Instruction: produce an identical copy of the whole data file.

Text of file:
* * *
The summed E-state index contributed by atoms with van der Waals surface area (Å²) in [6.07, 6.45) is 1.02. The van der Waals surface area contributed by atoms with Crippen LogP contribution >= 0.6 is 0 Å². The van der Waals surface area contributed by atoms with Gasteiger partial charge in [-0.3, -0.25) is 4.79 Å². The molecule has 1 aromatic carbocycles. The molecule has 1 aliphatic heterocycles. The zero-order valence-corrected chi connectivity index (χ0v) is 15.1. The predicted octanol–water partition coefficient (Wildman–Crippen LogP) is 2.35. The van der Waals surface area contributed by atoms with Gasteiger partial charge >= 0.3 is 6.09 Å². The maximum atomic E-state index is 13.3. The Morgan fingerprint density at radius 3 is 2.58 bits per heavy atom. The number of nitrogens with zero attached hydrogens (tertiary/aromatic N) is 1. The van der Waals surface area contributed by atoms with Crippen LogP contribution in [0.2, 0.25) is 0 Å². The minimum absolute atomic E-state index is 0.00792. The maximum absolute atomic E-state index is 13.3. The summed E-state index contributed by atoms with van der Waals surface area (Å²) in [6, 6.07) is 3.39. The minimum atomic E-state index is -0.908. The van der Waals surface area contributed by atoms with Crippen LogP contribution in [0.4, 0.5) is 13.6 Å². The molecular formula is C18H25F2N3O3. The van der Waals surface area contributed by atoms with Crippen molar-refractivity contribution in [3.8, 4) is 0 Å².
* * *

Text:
The summed E-state index contributed by atoms with van der Waals surface area (Å²) in [6.07, 6.45) is 1.02. The van der Waals surface area contributed by atoms with Crippen LogP contribution >= 0.6 is 0 Å². The van der Waals surface area contributed by atoms with Gasteiger partial charge in [-0.3, -0.25) is 4.79 Å². The molecule has 1 aromatic carbocycles. The molecule has 1 aliphatic heterocycles. The zero-order valence-corrected chi connectivity index (χ0v) is 15.1. The predicted octanol–water partition coefficient (Wildman–Crippen LogP) is 2.35. The van der Waals surface area contributed by atoms with Gasteiger partial charge >= 0.3 is 6.09 Å². The maximum atomic E-state index is 13.3. The Morgan fingerprint density at radius 3 is 2.58 bits per heavy atom. The number of nitrogens with zero attached hydrogens (tertiary/aromatic N) is 1. The van der Waals surface area contributed by atoms with Crippen LogP contribution in [0.2, 0.25) is 0 Å². The minimum absolute atomic E-state index is 0.00792. The maximum absolute atomic E-state index is 13.3. The summed E-state index contributed by atoms with van der Waals surface area (Å²) in [6, 6.07) is 3.39. The minimum atomic E-state index is -0.908. The van der Waals surface area contributed by atoms with Crippen LogP contribution in [0.4, 0.5) is 13.6 Å². The molecular formula is C18H25F2N3O3. The van der Waals surface area contributed by atoms with Crippen molar-refractivity contribution in [3.8, 4) is 0 Å².